While not especially scary, 1999’s “The Blair Witch Project” understood what makes the found-footage genre work. By limiting cheap jump scares and over-the-top set pieces, it created an atmosphere of dread that effectively got under the audience’s skin. It may feel antiquated by today’s standards, but it never pushed itself past the logical limits that it established.
That was 17 years ago, and the time of the found-footage has come and gone. It died somewhere around the fourth “Paranormal Activity,” and movies like “Apollo 18” and “The Devil Inside” dug the grave. The decision to reboot the “Blair Witch” franchise so long after the found-footage fad passed is only one of many puzzling aspects of this new iteration.
“Blair Witch” follows James (James Allen McCune), brother to the original film’s Heather, as he and his friends head to the Black Hills in search of Heather after new footage of the original documentary emerges online. The group meets up with two creepy locals who posted the video, and the search party heads into the woods.
The rest of the movie follows a pattern similar to the original, as uncanny happenings occur when night falls and delirium sets in during the day. New twists are put on the formula in an attempt to keep things fresh, but none of them are particularly effective. For the most part, they work against the tactics that made the original unnerving.
Like too many recent horror films, “Blair Witch” relies on jump scares as its main tactic. Rather than trust its naturally scary environment, the movie feels the need to wear down its audience with unnecessary loud noises and high-concept turns in the narrative that betray the framework laid out in the original. Even worse, it undermines the terrifying unknown of the witch. “The Blair Witch Project” was so scary and, in a sense, realistic because the viewer never gets to see this unrelenting demonic force. Its reboot lacks that subtlety.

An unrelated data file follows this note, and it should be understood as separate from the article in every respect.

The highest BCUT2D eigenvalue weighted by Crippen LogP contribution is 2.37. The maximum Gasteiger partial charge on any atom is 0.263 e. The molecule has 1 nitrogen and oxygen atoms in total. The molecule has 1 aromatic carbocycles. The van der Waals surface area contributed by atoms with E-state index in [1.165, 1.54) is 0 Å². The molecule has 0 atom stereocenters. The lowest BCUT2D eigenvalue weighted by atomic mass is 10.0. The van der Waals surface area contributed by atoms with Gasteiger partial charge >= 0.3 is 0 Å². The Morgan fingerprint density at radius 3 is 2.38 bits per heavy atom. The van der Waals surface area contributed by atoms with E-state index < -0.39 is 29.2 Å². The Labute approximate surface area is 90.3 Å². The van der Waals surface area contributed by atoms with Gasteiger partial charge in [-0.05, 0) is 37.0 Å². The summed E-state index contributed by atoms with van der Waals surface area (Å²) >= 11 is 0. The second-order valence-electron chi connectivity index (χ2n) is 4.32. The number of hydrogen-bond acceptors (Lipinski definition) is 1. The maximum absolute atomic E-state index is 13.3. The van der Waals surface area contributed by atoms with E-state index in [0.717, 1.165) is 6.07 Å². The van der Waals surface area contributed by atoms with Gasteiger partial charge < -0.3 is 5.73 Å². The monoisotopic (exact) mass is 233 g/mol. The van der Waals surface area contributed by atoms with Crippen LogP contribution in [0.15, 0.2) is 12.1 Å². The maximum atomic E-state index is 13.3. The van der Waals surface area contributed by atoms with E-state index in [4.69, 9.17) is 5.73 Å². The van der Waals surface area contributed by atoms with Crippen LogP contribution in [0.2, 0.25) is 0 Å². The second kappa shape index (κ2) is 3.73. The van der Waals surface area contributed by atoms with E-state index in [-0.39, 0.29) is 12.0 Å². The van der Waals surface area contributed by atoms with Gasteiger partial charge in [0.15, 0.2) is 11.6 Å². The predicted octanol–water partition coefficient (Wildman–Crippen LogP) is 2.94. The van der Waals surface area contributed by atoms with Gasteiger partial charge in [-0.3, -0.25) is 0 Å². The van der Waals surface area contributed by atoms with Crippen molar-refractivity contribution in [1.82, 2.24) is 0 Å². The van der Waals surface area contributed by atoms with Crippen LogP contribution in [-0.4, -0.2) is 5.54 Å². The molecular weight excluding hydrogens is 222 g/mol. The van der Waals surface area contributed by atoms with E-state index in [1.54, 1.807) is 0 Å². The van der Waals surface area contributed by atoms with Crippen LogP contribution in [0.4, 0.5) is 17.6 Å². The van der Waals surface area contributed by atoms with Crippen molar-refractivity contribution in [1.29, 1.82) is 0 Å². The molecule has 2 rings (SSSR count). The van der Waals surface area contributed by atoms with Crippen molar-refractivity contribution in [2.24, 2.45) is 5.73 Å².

And despite its arrival after a slew of found-footage films, it still makes simple mistakes like the phantom camera. In the beginning, “Blair Witch” introduces a ridiculous number of cameras being used, presumably in an attempt to explain all the unrealistic shots throughout, but there are still moments where a character either couldn’t possibly be shooting it or wouldn’t be, given the circumstances.
Finally, “Blair Witch” falls victim to one of the most classic horror tropes: Its characters are just dumb. None of them are compelling, and deaths don’t carry weight for the viewer. Even James’s motivation is paper-thin. New footage was found of his sister, but that still would have been 20 years prior in the movie’s chronology. Yet he decides to drag his friends with him into the same woods his sister disappeared in. It reeks of narrative convenience and once again undermines the realism that its originator held.
As a whole, “Blair Witch” feels misguided. It’s loud and dumb, the exact type of horror that “The Blair Witch Project” subverted upon its release. Even with its occasional scares, most are predictable and not nearly as scary as they should be. Sloppy pacing and annoying editing just add to its issues. Had it been released eight or nine years early, maybe it could have found its niche. But it’s 2016. “Paranormal Activity” isn’t even trying anymore.